Have you ever seen an ad with a photo of a log home entirely built, complete with landscaping, and a very low price written in bold numbers across the top? You think, “Wow, how can this company sell log cabin kits for that low price?”All excited you circle the ad. But soon your excitement over a steal of a price subsides… for as you read the fine print, alas! The price is only for the random length logs.
If in your searches for log home kits for sale have left you frustrated, you are not alone. Every log home company has its own method of package inclusions and pricing. Even the logs themselves are so many different styles, wood species, log sizes, and different levels of pre-cutting— not even to mention the other dryin materials that some cabin kits include.
There are actually three versions of log home pricing that I have seen over the years. The first is a very inexpensive log shell price, as I portrayed above. The two primary things you need to research about this type of ad is if the logs are precut or random length and what grade of logs are being advertized.
A random length log is one which comes milled to a consistent diameter and shape — most commonly an 8″ D-log. But the openings for doors and windows are not pre-cut into the log shell. Instead you have the undertaking of of stacking up the logs and cutting in all of the openings yourself.
A pre-cut log shell is where at least the door and window openings are pre-cut into the log shell and the corners are pre-made. The handcrafted log shells are fully pre-cut, with even electric box holes pre-cut and wire holes pre-drilled in to the logs. The milled logs are not quite as fully pre-cut but that is the nature of the milled verses the handcrafted log shells. One reason handcrafted log shells are more expensive is because they have all of the hand work done.
The grade of the logs refers to the quality each log possess. The two most common are Premium Grade and Cabin Grade logs. Cabin grade logs are less expensive. Often the logs have bug holes and have more twist and wain from one end of the log to the other. Also the cabin grade logs are often milled from smaller diameter raw logs leaving more sap wood instead of heart wood for the wall log. This in turn causes more shrinkage, checking (cracking to the log), and twisting than logs cut from the heartwood.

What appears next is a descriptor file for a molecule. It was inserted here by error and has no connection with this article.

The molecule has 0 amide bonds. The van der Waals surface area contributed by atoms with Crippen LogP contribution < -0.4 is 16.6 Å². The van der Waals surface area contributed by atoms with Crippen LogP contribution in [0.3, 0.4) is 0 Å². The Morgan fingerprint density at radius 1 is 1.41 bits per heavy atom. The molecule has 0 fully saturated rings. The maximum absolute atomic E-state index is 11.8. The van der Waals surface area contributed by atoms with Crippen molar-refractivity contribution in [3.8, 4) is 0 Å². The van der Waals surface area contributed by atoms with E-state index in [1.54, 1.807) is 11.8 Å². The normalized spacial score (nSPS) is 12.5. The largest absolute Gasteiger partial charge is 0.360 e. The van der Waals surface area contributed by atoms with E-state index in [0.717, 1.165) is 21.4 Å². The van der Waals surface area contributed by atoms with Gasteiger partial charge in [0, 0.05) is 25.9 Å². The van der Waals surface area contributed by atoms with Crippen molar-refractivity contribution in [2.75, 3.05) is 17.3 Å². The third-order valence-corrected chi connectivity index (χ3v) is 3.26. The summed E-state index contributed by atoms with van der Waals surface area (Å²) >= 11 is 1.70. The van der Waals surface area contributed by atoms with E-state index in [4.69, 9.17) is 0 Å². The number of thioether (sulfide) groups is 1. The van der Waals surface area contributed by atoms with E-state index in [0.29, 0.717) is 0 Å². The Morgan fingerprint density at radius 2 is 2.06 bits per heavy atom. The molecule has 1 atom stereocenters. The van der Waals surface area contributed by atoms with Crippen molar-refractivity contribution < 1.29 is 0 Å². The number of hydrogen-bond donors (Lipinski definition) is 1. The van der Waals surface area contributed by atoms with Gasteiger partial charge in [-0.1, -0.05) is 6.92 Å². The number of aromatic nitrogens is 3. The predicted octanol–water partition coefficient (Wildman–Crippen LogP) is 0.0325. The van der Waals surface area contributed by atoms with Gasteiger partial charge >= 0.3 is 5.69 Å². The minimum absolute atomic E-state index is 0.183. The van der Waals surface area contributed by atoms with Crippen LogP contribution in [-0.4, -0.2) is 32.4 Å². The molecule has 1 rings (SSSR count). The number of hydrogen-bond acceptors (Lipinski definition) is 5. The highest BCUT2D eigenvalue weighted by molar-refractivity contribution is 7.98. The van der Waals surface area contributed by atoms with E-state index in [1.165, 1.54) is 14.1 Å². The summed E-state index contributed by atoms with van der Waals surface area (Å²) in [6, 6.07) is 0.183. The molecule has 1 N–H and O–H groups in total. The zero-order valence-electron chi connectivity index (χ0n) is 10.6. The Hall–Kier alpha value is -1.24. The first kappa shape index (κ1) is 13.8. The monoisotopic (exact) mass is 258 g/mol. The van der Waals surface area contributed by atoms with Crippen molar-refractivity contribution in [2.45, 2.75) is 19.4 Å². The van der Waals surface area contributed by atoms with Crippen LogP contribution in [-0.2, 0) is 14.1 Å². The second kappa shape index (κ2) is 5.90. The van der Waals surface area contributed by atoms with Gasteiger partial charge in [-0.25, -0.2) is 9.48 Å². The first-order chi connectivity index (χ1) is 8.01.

So for our first type of advertized log cabin kits for sale be sure to check the level of precutting and the grade of logs being sold.
The second type of ad is one that advertizes a very cheap dry-in log cabin kit price. These may or may not come with pre-cut logs. In this type of log cabin kit check the log grade and precutting, and also the package inclusions. Carefully read the materials the supplier is including to comprise their dry-in package. If the first floor subfloor is included, ask what materials go into the subfloor. Certain key structural elements may not be there. If windows and doors are listed inquire as to what brand, style, vinyl or metal clad, and what series of window. You may be further ahead to purchase just the log shell and get the rest of your materials locally.
Another good idea is to get your log home builder to look through the materials list and see if he believes them to be suitable for your job site location. Several years ago a customer asked us to bid the construction of their log home. After reviews the plans and materials listed we discovered that about $5,000 worth of brackets, bolts, and other hardware were not included with the package. I called the log home supplier and they said that that hardware was not necessary! So we specifically told the owners that we would not build their home without the hardware we felt was vital to the structural soundness of their small log home kit.
Going along with log home kits for sale is the issue of turnkey pricing. One favorite tactic of some log home companies is to advertize very low turnkey pricing. At almost every home show I have seen at least one vender with exceptionally low turnkey pricing. My favorite question to ask them is, “Can you refer me to the builder who can build your A frame log cabin kit model for this?” I have never had the company actually produce the builder who would sign a turnkey contract for their advertized amount. Instead, they tell me that their turnkey estimates are just based on general pricing they see, not one live turnkey contracts they have signed. That is a big difference!
So be sure to research carefully what the cabin kits include and what is not provided. Have a log builder evaluate the package inclusions. We have reviewed many log cabin kits for Montana over the years. Don’t be misled by inaccurate estimates. Just because a low number is shown don’t blindly hang onto that number. To make the build of your log home fun instead of disastrous you must base your numbers on live material and construction costs, not just a low estimate you read or heard somewhere. One of the worst positions to be in as a log home owner is to reach the end of your project and be under funded and not be able to finish.